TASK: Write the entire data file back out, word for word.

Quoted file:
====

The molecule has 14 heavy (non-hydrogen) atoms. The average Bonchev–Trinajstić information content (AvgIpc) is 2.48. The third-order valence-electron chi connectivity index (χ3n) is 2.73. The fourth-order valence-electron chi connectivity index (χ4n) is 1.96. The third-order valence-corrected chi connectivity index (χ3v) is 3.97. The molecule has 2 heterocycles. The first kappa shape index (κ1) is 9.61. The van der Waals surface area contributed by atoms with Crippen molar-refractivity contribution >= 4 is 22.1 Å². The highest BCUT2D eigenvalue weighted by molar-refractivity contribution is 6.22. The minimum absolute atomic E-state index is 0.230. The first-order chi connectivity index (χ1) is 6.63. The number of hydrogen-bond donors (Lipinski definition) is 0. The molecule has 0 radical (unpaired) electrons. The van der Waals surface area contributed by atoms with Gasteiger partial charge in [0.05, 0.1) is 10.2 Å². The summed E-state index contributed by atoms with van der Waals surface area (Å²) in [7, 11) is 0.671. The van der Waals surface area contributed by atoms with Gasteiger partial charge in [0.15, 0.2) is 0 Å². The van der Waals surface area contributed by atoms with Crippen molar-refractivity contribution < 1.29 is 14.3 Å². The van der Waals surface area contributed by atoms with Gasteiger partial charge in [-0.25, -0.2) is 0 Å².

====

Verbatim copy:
The molecule has 14 heavy (non-hydrogen) atoms. The average Bonchev–Trinajstić information content (AvgIpc) is 2.48. The third-order valence-electron chi connectivity index (χ3n) is 2.73. The fourth-order valence-electron chi connectivity index (χ4n) is 1.96. The third-order valence-corrected chi connectivity index (χ3v) is 3.97. The molecule has 2 heterocycles. The first kappa shape index (κ1) is 9.61. The van der Waals surface area contributed by atoms with Crippen molar-refractivity contribution >= 4 is 22.1 Å². The highest BCUT2D eigenvalue weighted by molar-refractivity contribution is 6.22. The minimum absolute atomic E-state index is 0.230. The first-order chi connectivity index (χ1) is 6.63. The number of hydrogen-bond donors (Lipinski definition) is 0. The molecule has 0 radical (unpaired) electrons. The van der Waals surface area contributed by atoms with Gasteiger partial charge in [0.05, 0.1) is 10.2 Å². The summed E-state index contributed by atoms with van der Waals surface area (Å²) in [7, 11) is 0.671. The van der Waals surface area contributed by atoms with Gasteiger partial charge in [0.15, 0.2) is 0 Å². The van der Waals surface area contributed by atoms with Crippen molar-refractivity contribution < 1.29 is 14.3 Å². The van der Waals surface area contributed by atoms with Gasteiger partial charge in [-0.25, -0.2) is 0 Å².